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Eur J Neurosci. 2003 Jun;17(12):2611-8.

Anandamide regulates neuropeptide release from capsaicin-sensitive primary sensory neurons by activating both the cannabinoid 1 receptor and the vanilloid receptor 1 in vitro.

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Department of Academic Anaesthetics, Department of Anaesthetics and Intensive Care, Faculty of Medicine, Imperial College, Chelsea and Westminster Hospital, 369 Fulham Road, London, SW10 9NH, UK.


The effect of anandamide, which activates both the cannabinoid 1 (CB1) receptor and the vanilloid receptor 1 (VR1), was studied on calcitonin gene-related peptide (CGRP) release from cultured primary sensory neurons, the majority of which coexpress the CB1 receptor and VR1. Concentrations of anandamide < 1 micro m produced a small but significant CB1 receptor-mediated inhibition of basal CGRP release while higher concentrations induced VR1-mediated CGRP release. The excitatory effect of anandamide was potentiated by the CB1 receptor antagonist SR141716A. In the presence of SR141716A at concentrations < 100 nm, anandamide was equipotent with capsaicin in stimulating CGRP release. However, at higher concentrations anandamide produced more CGRP release than equimolar concentrations of capsaicin. Three and ten nanomolar anandamide inhibited the capsaicin-evoked CGRP release. In the presence of SR141716A, treatments which activated protein kinase A, protein kinase C and phospholipase C significantly potentiated the anandamide-evoked CGRP release at all anandamide concentrations. Although this potentiation was reduced when the CB1 receptor antagonist was omitted from the buffer, the CGRP release evoked by 300 nm and 1 micro m anandamide was still significantly larger than that seen with nonpotentiated cells. These data indicate that anandamide may regulate CGRP release from capsaicin-sensitive primary sensory neurons in vivo, and that the net effect of anandamide on transmitter release from capsaicin-sensitive primary sensory neurons depends on the concentration of anandamide and the state of the CB1 receptor and VR1. These findings also suggest that anandamide could be one of the molecules responsible for the development of inflammatory heat hyperalgesia.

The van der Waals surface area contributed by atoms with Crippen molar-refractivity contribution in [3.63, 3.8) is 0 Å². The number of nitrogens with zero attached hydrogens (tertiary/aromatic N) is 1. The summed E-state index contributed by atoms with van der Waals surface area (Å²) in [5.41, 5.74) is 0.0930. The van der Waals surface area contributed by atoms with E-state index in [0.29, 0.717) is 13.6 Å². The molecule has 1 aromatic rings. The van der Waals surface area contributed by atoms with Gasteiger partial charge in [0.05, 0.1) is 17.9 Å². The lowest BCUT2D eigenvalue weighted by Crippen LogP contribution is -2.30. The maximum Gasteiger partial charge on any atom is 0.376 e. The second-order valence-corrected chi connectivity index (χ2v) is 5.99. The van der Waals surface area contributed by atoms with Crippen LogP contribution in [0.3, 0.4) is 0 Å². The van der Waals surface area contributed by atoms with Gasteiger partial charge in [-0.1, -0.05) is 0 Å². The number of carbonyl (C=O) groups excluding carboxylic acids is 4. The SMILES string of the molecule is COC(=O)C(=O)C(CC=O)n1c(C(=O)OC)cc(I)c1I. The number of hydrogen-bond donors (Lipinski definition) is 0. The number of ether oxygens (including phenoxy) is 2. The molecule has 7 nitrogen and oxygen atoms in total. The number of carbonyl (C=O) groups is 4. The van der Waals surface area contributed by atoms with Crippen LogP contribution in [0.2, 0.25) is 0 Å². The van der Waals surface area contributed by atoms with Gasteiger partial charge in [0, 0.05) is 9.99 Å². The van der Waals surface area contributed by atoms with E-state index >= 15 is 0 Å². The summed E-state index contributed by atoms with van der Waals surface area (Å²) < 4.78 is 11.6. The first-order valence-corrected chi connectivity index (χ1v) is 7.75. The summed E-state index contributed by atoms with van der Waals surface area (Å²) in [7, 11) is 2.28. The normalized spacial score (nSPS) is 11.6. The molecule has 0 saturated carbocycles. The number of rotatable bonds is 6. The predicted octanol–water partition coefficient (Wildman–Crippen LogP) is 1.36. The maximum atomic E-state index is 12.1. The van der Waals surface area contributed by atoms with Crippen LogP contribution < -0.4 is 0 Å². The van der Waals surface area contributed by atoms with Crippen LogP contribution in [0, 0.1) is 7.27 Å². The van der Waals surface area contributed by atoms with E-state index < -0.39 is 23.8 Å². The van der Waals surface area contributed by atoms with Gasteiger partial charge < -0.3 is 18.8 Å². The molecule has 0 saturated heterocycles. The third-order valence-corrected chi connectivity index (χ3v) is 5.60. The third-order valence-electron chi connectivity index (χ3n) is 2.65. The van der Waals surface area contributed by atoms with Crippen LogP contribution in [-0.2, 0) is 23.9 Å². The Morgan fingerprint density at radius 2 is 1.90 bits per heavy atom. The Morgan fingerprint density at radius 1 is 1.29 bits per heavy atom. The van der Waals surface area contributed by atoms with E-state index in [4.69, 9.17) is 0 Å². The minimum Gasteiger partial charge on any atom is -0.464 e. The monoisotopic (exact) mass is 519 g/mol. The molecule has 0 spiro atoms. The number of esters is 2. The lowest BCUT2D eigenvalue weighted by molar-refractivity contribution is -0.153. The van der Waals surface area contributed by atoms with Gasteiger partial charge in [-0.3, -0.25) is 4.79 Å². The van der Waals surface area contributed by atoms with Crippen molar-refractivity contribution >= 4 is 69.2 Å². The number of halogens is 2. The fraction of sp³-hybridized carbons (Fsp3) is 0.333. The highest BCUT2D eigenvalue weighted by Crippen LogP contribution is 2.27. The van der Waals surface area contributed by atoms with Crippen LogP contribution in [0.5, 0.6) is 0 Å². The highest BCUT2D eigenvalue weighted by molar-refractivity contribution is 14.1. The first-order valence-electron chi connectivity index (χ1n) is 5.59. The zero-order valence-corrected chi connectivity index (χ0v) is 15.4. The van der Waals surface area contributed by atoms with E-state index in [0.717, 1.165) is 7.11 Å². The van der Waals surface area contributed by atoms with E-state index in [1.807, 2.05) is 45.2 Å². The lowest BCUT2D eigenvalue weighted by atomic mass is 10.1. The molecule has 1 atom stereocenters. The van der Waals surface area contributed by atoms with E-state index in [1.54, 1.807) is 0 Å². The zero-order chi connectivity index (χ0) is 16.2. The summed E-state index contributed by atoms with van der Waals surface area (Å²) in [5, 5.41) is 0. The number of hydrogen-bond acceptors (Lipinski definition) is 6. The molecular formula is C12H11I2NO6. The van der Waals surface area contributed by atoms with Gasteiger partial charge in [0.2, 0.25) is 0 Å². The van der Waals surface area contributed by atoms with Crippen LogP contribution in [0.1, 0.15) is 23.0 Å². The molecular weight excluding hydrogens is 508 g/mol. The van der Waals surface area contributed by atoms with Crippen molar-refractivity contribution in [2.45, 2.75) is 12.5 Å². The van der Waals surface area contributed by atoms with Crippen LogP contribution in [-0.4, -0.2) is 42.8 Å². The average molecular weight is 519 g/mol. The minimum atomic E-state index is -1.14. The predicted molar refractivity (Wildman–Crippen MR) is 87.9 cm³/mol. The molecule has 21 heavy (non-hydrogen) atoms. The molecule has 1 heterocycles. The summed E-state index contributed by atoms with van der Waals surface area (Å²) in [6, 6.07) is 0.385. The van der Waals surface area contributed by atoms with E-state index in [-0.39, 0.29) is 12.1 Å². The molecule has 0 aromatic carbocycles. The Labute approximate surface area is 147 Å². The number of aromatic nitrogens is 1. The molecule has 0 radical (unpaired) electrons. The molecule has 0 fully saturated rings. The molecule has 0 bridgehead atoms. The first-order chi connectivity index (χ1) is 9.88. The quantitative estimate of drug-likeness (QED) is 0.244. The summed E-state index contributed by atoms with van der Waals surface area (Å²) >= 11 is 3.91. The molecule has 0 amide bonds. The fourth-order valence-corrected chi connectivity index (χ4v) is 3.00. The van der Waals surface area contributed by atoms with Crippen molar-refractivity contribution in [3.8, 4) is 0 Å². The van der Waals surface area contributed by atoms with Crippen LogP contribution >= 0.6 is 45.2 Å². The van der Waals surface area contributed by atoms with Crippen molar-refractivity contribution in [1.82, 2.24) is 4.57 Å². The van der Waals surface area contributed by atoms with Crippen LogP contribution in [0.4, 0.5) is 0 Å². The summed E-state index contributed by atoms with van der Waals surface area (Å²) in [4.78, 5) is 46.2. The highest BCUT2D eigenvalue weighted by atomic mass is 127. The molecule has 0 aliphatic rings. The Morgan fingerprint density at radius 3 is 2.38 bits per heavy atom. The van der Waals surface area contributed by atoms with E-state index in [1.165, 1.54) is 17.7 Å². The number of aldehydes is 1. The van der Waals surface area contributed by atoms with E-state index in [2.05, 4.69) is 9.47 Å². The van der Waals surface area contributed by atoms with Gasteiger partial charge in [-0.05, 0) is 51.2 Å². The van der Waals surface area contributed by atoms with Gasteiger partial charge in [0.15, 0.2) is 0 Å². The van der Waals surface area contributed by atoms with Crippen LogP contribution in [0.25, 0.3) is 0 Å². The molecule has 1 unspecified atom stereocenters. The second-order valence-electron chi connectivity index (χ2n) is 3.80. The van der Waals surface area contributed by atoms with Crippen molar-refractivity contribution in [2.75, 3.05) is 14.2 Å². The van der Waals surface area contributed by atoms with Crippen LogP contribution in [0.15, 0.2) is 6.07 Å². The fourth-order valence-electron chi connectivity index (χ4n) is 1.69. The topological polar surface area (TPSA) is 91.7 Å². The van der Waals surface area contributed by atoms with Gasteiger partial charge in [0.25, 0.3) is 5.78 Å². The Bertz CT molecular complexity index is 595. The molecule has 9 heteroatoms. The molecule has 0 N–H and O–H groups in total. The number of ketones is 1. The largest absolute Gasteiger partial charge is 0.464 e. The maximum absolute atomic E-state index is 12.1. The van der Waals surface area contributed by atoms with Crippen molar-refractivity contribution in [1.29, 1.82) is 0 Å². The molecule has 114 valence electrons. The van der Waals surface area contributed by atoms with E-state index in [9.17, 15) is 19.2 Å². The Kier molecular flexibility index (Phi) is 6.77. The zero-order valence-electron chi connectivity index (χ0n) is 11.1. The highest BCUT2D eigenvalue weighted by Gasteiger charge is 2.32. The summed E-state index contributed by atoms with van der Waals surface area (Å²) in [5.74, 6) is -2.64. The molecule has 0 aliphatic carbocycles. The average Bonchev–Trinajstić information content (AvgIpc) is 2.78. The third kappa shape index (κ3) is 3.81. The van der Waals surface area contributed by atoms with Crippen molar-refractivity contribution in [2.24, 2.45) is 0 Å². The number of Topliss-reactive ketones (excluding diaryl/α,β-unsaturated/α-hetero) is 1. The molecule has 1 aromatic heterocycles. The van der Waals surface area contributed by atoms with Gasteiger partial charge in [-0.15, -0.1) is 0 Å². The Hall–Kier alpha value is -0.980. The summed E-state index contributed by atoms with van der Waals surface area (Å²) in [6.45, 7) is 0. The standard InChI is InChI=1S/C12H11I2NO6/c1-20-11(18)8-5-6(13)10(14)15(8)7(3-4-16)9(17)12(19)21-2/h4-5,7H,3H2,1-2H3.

[Indexed for MEDLINE]

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